All SMTP addresses that will be assigned to the users that belong to this policy will be displayed, as shown in Figure 4. In our current deployment, all users in our exchange organization will receive two SMTP Addresses: and @apatricio.local. It is very import to keep at least two different addresses at this point because we are going to use the second one that is not being used by MDaemon to route internal messages from MDaemon. Click on Next twice, and click on Edit using default settings to apply the new policy to the existent users.

E-Mail Address Policy
Figure 4

After applying the E-Mail Address Policy, we can double click on an existent user or create a new one and all SMTP Address configured in the default policy should be stamped in the E-mail Addresses tab of the user object properties using Exchange Management Console.

Configuring Send Connectors

Our next step is to configure Exchange server to route messages to MDaemon and Internet as well. These following steps can be used to create the SMTP routing to MDaemon:

  • Open Exchange Management Console
  • Expand Organization Configuration
  • Click on Hub Transport item and click on Send Connectors tab
  • Click on New Send Connector located in the Toolbox Actions
  • Fill out a descriptive name for the connector and make sure that Internal option is selected
  • Click Next. (Figure 5)

E-Mail Address Policy
Figure 5

In the address space section, click on the Add button. In the Address field, add the domain that is being shared between two mail systems and click OK. The result is shown in Figure 6. Click Next.

Configuring Send Connectors
Figure 6

So far we confirmed that all messages addressed to are going to be routed through this connector. The next section of the wizard configures what the destination for these messages is going to be, in our case, the MDaemon server.

The message is going to be routed only if there is no local Mailbox using the mail address.

Click on the option Route mail through the following smart hosts and click on Add. Next, add the IP address of the third-party mail server and click on Next, as shown in Figure 7.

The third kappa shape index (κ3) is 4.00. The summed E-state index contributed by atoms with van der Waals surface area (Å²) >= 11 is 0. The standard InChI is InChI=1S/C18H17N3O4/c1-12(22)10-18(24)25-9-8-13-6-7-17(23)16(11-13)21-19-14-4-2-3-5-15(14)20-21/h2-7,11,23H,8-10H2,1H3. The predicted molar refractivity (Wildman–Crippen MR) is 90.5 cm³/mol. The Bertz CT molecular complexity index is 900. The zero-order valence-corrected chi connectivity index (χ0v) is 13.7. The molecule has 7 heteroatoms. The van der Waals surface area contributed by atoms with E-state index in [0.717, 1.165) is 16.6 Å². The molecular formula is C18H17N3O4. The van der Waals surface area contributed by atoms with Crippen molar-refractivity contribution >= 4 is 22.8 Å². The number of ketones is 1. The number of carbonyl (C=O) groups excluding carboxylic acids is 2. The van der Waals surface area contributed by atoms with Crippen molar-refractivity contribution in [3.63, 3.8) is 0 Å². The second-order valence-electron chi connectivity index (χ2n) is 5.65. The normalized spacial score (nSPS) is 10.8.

Send Connectors
Figure 7

Because we have both servers located in the internal network, the authentication will not be used to route messages, but can be configured using several option from the authentication settings page. Let us leave the default settings which has no authentication and click Next. In the Source Server make sure that the local exchange server is listed and click Next, click New in the following page, and then Finish to conclude the process.

The second step using Send Connectors, is to configure Exchange Server to send messages to Internet since down the road we are going to configure all incoming and outbound traffic through Exchange Server. Before switching over it is extremely important to make sure that Exchange is ready to receive and send messages back and forth without any interruption in the current mail flow.

The process of creating a send connector to send messages to the internet is almost the same that we have just done, here are the summary of the required steps during the Send Connector wizard:

  1. Introduction. Label this connector accordingly and select Internet.
  2. Address Space. Add a SMTP address and use *in the address field
  3. Network settings. Leave the default settings.
  4. Source Servers. Leave the default settings.

Besides of the Send Connector component configuration on Exchange Server, there are several components that are used to send messages out, such as: reverse DNS, SPF record, FQDN configuration in the Send Connector using the proper FQDN name.

After configuring Accepted Domains, Recipient Policies and Send Connectors we can visualize the changes made in our environment so far in Figure 8.

Recipient Policies and Send Connectors
Figure 8


In this second article we went over the Exchange configuration to route messages to MDaemon server and also send messages to the Internet. In the next article we will continue configuring SMTP routing and we will be executing some tests to validate the SMTP routing architecture.

If you would like to read the other parts in this article series please go to: